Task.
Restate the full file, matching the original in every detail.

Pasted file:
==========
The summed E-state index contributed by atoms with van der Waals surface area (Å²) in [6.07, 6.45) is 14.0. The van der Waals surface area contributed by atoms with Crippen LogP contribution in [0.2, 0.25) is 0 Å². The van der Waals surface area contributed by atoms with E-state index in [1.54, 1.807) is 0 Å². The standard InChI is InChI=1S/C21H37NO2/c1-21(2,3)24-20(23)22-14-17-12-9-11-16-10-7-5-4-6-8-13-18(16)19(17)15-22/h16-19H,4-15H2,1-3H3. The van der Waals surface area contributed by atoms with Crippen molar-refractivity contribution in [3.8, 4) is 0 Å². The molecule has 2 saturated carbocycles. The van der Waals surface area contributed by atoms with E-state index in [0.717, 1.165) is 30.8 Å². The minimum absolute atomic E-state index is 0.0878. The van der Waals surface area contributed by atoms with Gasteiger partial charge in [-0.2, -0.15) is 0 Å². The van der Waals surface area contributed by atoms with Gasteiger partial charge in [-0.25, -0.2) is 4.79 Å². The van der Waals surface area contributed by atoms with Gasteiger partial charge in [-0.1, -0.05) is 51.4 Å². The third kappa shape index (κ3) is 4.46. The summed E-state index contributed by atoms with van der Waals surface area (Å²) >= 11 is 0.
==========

The summed E-state index contributed by atoms with van der Waals surface area (Å²) in [6.07, 6.45) is 14.0. The van der Waals surface area contributed by atoms with Crippen LogP contribution in [0.2, 0.25) is 0 Å². The van der Waals surface area contributed by atoms with E-state index in [1.54, 1.807) is 0 Å². The standard InChI is InChI=1S/C21H37NO2/c1-21(2,3)24-20(23)22-14-17-12-9-11-16-10-7-5-4-6-8-13-18(16)19(17)15-22/h16-19H,4-15H2,1-3H3. The van der Waals surface area contributed by atoms with Crippen molar-refractivity contribution in [3.8, 4) is 0 Å². The molecule has 2 saturated carbocycles. The van der Waals surface area contributed by atoms with E-state index in [0.717, 1.165) is 30.8 Å². The minimum absolute atomic E-state index is 0.0878. The van der Waals surface area contributed by atoms with Gasteiger partial charge in [-0.2, -0.15) is 0 Å². The van der Waals surface area contributed by atoms with Gasteiger partial charge in [-0.25, -0.2) is 4.79 Å². The van der Waals surface area contributed by atoms with Gasteiger partial charge in [-0.1, -0.05) is 51.4 Å². The third kappa shape index (κ3) is 4.46. The summed E-state index contributed by atoms with van der Waals surface area (Å²) >= 11 is 0.